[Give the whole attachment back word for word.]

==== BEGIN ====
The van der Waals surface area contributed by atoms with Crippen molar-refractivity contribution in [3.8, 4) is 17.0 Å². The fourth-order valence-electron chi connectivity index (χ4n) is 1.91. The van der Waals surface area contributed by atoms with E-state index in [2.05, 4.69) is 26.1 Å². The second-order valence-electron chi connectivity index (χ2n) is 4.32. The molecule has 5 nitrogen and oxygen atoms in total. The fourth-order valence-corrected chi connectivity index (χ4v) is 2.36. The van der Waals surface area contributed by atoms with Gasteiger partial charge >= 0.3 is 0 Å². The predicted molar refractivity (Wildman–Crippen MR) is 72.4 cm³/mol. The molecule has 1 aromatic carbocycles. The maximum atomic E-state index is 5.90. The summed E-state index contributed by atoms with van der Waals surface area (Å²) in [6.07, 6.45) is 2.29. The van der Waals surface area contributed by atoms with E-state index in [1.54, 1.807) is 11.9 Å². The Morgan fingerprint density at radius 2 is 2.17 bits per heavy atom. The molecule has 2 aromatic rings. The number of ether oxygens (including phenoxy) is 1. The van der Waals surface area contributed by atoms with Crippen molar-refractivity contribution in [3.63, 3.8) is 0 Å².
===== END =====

The van der Waals surface area contributed by atoms with Crippen molar-refractivity contribution in [3.8, 4) is 17.0 Å². The fourth-order valence-electron chi connectivity index (χ4n) is 1.91. The van der Waals surface area contributed by atoms with E-state index in [2.05, 4.69) is 26.1 Å². The second-order valence-electron chi connectivity index (χ2n) is 4.32. The molecule has 5 nitrogen and oxygen atoms in total. The fourth-order valence-corrected chi connectivity index (χ4v) is 2.36. The van der Waals surface area contributed by atoms with Gasteiger partial charge >= 0.3 is 0 Å². The predicted molar refractivity (Wildman–Crippen MR) is 72.4 cm³/mol. The molecule has 1 aromatic carbocycles. The maximum atomic E-state index is 5.90. The summed E-state index contributed by atoms with van der Waals surface area (Å²) in [6.07, 6.45) is 2.29. The van der Waals surface area contributed by atoms with E-state index in [1.54, 1.807) is 11.9 Å². The Morgan fingerprint density at radius 2 is 2.17 bits per heavy atom. The molecule has 2 aromatic rings. The number of ether oxygens (including phenoxy) is 1. The van der Waals surface area contributed by atoms with Crippen molar-refractivity contribution in [3.63, 3.8) is 0 Å².